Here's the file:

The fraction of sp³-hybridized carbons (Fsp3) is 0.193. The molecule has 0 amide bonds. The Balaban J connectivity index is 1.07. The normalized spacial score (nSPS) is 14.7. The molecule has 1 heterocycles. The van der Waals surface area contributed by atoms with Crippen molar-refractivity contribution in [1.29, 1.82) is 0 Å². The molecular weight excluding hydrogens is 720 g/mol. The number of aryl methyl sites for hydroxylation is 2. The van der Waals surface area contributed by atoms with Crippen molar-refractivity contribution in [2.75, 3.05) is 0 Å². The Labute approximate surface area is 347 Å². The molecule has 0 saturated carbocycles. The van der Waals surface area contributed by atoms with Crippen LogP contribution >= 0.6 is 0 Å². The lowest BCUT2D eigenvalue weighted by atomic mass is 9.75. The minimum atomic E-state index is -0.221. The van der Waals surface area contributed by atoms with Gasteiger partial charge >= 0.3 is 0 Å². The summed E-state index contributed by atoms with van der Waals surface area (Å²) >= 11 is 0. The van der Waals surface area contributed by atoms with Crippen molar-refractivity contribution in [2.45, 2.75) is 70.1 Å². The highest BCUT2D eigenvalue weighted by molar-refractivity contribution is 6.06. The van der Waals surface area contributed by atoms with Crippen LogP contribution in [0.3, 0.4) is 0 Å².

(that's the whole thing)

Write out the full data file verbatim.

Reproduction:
The fraction of sp³-hybridized carbons (Fsp3) is 0.193. The molecule has 0 amide bonds. The Balaban J connectivity index is 1.07. The normalized spacial score (nSPS) is 14.7. The molecule has 1 heterocycles. The van der Waals surface area contributed by atoms with Crippen molar-refractivity contribution in [1.29, 1.82) is 0 Å². The molecular weight excluding hydrogens is 720 g/mol. The number of aryl methyl sites for hydroxylation is 2. The van der Waals surface area contributed by atoms with Crippen molar-refractivity contribution in [2.75, 3.05) is 0 Å². The Labute approximate surface area is 347 Å². The molecule has 0 saturated carbocycles. The van der Waals surface area contributed by atoms with Crippen LogP contribution >= 0.6 is 0 Å². The lowest BCUT2D eigenvalue weighted by atomic mass is 9.75. The minimum atomic E-state index is -0.221. The van der Waals surface area contributed by atoms with Gasteiger partial charge >= 0.3 is 0 Å². The summed E-state index contributed by atoms with van der Waals surface area (Å²) >= 11 is 0. The van der Waals surface area contributed by atoms with Crippen molar-refractivity contribution in [2.45, 2.75) is 70.1 Å². The highest BCUT2D eigenvalue weighted by molar-refractivity contribution is 6.06. The van der Waals surface area contributed by atoms with Crippen LogP contribution in [0.3, 0.4) is 0 Å².